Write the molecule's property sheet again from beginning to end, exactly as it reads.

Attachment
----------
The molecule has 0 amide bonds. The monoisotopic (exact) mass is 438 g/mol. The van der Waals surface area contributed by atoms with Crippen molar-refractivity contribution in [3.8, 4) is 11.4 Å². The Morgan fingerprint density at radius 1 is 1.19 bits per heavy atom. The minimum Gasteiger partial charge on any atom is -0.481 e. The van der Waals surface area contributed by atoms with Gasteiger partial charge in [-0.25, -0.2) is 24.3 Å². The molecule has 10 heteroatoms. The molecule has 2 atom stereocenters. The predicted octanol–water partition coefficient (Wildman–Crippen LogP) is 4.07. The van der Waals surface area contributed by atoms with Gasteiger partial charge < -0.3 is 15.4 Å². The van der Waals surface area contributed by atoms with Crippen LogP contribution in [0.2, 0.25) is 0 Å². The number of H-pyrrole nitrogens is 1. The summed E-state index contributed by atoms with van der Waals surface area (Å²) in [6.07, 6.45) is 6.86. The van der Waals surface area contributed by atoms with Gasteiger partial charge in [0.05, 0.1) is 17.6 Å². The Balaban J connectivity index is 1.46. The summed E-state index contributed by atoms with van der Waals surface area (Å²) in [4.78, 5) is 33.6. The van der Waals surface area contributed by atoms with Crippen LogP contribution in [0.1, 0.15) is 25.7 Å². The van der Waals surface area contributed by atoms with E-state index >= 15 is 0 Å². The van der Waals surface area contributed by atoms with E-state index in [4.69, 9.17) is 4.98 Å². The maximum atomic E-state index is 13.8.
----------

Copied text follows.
The molecule has 0 amide bonds. The monoisotopic (exact) mass is 438 g/mol. The van der Waals surface area contributed by atoms with Crippen molar-refractivity contribution in [3.8, 4) is 11.4 Å². The Morgan fingerprint density at radius 1 is 1.19 bits per heavy atom. The minimum Gasteiger partial charge on any atom is -0.481 e. The van der Waals surface area contributed by atoms with Gasteiger partial charge in [-0.25, -0.2) is 24.3 Å². The molecule has 10 heteroatoms. The molecule has 2 atom stereocenters. The predicted octanol–water partition coefficient (Wildman–Crippen LogP) is 4.07. The van der Waals surface area contributed by atoms with Gasteiger partial charge < -0.3 is 15.4 Å². The van der Waals surface area contributed by atoms with Crippen LogP contribution in [0.2, 0.25) is 0 Å². The number of H-pyrrole nitrogens is 1. The summed E-state index contributed by atoms with van der Waals surface area (Å²) in [6.07, 6.45) is 6.86. The van der Waals surface area contributed by atoms with Gasteiger partial charge in [0.05, 0.1) is 17.6 Å². The Balaban J connectivity index is 1.46. The summed E-state index contributed by atoms with van der Waals surface area (Å²) in [4.78, 5) is 33.6. The van der Waals surface area contributed by atoms with Crippen LogP contribution in [0.1, 0.15) is 25.7 Å². The van der Waals surface area contributed by atoms with E-state index >= 15 is 0 Å². The van der Waals surface area contributed by atoms with E-state index in [4.69, 9.17) is 4.98 Å². The maximum atomic E-state index is 13.8.